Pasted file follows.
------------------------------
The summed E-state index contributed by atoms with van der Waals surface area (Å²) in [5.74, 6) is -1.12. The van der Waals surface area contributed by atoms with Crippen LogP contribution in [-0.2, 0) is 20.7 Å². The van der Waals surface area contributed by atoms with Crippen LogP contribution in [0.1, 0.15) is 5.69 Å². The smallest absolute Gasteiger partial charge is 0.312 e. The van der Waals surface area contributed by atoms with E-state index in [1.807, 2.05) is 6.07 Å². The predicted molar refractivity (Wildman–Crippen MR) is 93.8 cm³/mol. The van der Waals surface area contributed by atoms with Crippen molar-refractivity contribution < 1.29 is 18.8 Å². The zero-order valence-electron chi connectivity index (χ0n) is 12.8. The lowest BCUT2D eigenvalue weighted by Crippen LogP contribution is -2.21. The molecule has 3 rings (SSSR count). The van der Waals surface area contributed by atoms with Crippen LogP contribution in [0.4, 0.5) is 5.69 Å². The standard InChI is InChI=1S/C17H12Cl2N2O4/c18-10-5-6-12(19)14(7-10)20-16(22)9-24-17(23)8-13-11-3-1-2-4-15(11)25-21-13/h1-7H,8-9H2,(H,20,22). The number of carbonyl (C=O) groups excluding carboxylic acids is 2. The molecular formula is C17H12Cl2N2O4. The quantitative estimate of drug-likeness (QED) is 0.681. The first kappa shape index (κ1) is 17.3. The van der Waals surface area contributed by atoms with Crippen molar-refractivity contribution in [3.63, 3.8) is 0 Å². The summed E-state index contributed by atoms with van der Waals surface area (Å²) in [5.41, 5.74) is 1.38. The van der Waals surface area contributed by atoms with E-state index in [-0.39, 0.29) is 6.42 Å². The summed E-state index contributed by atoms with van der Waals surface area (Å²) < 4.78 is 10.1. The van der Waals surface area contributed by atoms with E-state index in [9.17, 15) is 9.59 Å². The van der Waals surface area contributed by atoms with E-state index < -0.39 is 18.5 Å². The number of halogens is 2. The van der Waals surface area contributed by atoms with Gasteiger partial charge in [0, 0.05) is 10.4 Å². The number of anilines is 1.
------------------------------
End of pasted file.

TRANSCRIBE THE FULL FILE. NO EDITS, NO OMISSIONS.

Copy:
The summed E-state index contributed by atoms with van der Waals surface area (Å²) in [5.74, 6) is -1.12. The van der Waals surface area contributed by atoms with Crippen LogP contribution in [-0.2, 0) is 20.7 Å². The van der Waals surface area contributed by atoms with Crippen LogP contribution in [0.1, 0.15) is 5.69 Å². The smallest absolute Gasteiger partial charge is 0.312 e. The van der Waals surface area contributed by atoms with E-state index in [1.807, 2.05) is 6.07 Å². The predicted molar refractivity (Wildman–Crippen MR) is 93.8 cm³/mol. The van der Waals surface area contributed by atoms with Crippen molar-refractivity contribution < 1.29 is 18.8 Å². The zero-order valence-electron chi connectivity index (χ0n) is 12.8. The lowest BCUT2D eigenvalue weighted by Crippen LogP contribution is -2.21. The molecule has 3 rings (SSSR count). The van der Waals surface area contributed by atoms with Crippen LogP contribution in [0.4, 0.5) is 5.69 Å². The standard InChI is InChI=1S/C17H12Cl2N2O4/c18-10-5-6-12(19)14(7-10)20-16(22)9-24-17(23)8-13-11-3-1-2-4-15(11)25-21-13/h1-7H,8-9H2,(H,20,22). The number of carbonyl (C=O) groups excluding carboxylic acids is 2. The molecular formula is C17H12Cl2N2O4. The quantitative estimate of drug-likeness (QED) is 0.681. The first kappa shape index (κ1) is 17.3. The van der Waals surface area contributed by atoms with Crippen molar-refractivity contribution in [3.63, 3.8) is 0 Å². The summed E-state index contributed by atoms with van der Waals surface area (Å²) in [5.41, 5.74) is 1.38. The van der Waals surface area contributed by atoms with E-state index in [-0.39, 0.29) is 6.42 Å². The summed E-state index contributed by atoms with van der Waals surface area (Å²) < 4.78 is 10.1. The van der Waals surface area contributed by atoms with E-state index in [9.17, 15) is 9.59 Å². The van der Waals surface area contributed by atoms with E-state index < -0.39 is 18.5 Å². The number of halogens is 2. The van der Waals surface area contributed by atoms with Gasteiger partial charge in [0, 0.05) is 10.4 Å². The number of anilines is 1.